The 2015 U.S. Supreme Court decision that legalized same-gender marriages presented a challenge to Christian churches; they now must choose whether they are conducted in local church buildings and by their clergy.
Adaptive leadership is necessary as the emotional system of the church will be strained by such discussions.
I studied the processes that four medium-sized, Protestant churches went through in making their decisions for my doctor of ministry dissertation.
My research goal was not to persuade, but rather to help the process of decision-making be a constructive one in which “community” is built up by sharing the approach of four congregations.
The four churches studied all had “congregational” (interdependent) polity, with memberships between 100 and 400.
Only one of the churches had regular participants who identified as LGBTQIA (lesbian, gay, bisexual, transgender, queer/questioning, intersex or ally).
Church leaders may think they have closed this question because they already decided they would not allow same-gender weddings.
Actually, one of the churches in my study had done that. When a staff member came out to the pastor, they (plural pronouns will be used to maintain anonymity) were “LGBTQ,” it forced the question.
The church shifted the discussion initially to the human relations committee, which decided the church should take steps to learn more about those issues.
Their council voted to establish an “LGBTQ committee,” which did not include a pastor or the lay leader, to develop study sessions for the whole congregation.
There was much conflict expressed, sometimes vehemently, during their discussions. At the end of the sessions, a survey was used to assess what regular participants in the church would accept.
Although a strong majority indicated they would accept “LGBTQ” staff members in lower-level positions, the vote was 50-50 on allowing “LGBTQ weddings” in the church. That resulted in an exodus of half of the church members, with each side accusing the other of not believing the Bible.
Biblical interpretation is a core issue, with the dichotomy being labeled “traditionalist” and “progressive.”
The three other churches had their process initiated by the pastor.
One pastor established a voluntary study group to examine the issue for six sessions. Around 10% of the adults participated.
A member later brought up the question with their church council of deciding whether they would have same-gender weddings. They decided to continue to let the pastors decide whom they would marry.
No further action has been taken in that church as the pastor expressed fear of losing members. However, they were the only one with active LGBTQ persons in their congregation, and they have had one same-gender wedding (not in the sanctuary).
Another pastor called an open meeting for congregation-wide discussion. Subsequently, an adult Sunday school class petitioned the council to have the whole church involved so it would be a joint decision.
The council developed a committee of all lay volunteers. After three years of intermittent work, the committee presented seven study sessions plus one for the final vote on what they had determined were the five options:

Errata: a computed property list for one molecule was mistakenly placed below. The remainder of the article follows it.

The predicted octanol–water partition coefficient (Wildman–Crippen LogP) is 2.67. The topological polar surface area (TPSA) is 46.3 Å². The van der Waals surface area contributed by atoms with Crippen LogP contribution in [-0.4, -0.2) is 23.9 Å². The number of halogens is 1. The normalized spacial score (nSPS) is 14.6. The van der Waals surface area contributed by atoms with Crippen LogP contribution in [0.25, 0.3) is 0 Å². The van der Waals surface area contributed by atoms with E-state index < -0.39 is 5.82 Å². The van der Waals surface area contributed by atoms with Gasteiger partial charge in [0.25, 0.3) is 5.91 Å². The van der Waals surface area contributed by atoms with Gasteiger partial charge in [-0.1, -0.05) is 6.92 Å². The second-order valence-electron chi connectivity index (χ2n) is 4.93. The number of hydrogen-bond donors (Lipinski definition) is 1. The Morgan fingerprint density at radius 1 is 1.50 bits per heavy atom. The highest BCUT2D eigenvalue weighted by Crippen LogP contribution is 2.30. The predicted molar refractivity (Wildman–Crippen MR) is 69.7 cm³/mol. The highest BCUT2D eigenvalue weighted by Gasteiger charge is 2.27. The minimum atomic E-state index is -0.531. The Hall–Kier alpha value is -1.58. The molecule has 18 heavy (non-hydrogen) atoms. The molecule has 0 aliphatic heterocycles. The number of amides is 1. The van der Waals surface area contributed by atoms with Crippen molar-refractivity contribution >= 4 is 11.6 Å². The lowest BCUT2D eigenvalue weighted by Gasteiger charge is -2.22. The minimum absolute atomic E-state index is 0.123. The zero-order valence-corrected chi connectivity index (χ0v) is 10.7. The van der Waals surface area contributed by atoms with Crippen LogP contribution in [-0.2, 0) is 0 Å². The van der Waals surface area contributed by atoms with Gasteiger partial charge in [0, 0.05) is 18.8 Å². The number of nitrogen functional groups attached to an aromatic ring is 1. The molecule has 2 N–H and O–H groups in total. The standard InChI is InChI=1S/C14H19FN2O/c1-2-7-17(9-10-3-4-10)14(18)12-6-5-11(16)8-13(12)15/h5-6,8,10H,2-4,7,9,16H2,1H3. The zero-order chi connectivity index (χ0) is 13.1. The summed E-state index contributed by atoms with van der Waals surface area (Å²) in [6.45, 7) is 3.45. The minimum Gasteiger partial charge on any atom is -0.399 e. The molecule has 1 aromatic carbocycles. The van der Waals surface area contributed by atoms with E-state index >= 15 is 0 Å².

- No change; leave it to the pastors.
- Refuse to allow any same-gender weddings.
- Refuse to allow any weddings of persons who were in violation of any biblical commandments/sins (divorce and so on).
- Allow same-gender weddings and continue work on being intentionally inclusive.
- Allow same-gender weddings and become an advocate for LGBTQ rights; join an advocacy organization.
Option four received a strong majority of the votes. However, more than 10% of the congregation chose in response to leave.
The fourth church’s pastor began by discussing the dilemma with a lay leader. They then took the matter to the church council, which voted to establish a committee led by the pastor and which represented a cross-section of the congregation.
A year later, they facilitated open meetings after worship service and had a meal catered for all participants with childcare provided. The pastor led every meeting, which was “structured for community building” with the oft-stated mandate, “We want to hear everyone’s voice.”
There were small-group discussions, each with a “note-taker.” The outcome of each group was shared with the pastor who read them (anonymously) to the larger group. This included concerns from an anonymous drop box.
The pastor also reported that some members chose to voice their opinions privately in the office. They also had representatives from two churches who had completed their decision-making processes come and talk at their congregational meetings.
This church also voted to change its bylaws to state that a pastor’s employment could not be terminated solely based on whose wedding they chose to officiate.
After two years of continual work, the final vote asked not only for individual conclusions but also for an explanation of why they believed it. They had less than 1% leave the congregation after the vote.
People get to decide individually, and churches get to decide corporately, where they stand on same-gender marriage. Making a choice in this matter is a defining moment for a church.
Every church wants to be an active, vital and growing community. Thus, the process can be one of community building, which is the opposite of dictation. Community building requires collaboration at all levels; every person has a voice and it is to be heard.
Editor’s note: This is the first of a two-part series. Part two is available here. The article is adapted from Bonner’s doctor of ministry dissertation completed at Central Seminary in Shawnee, Kansas.
A licensed clinical psychotherapist in Lawrence, Kansas, Bonner (MS, MA, DMIN, LCP) attained a Doctor of Ministry Degree at Central Theological Seminary in May 2020 after his retirement from over three decades as a psychotherapist and a teacher in community mental health in Kansas.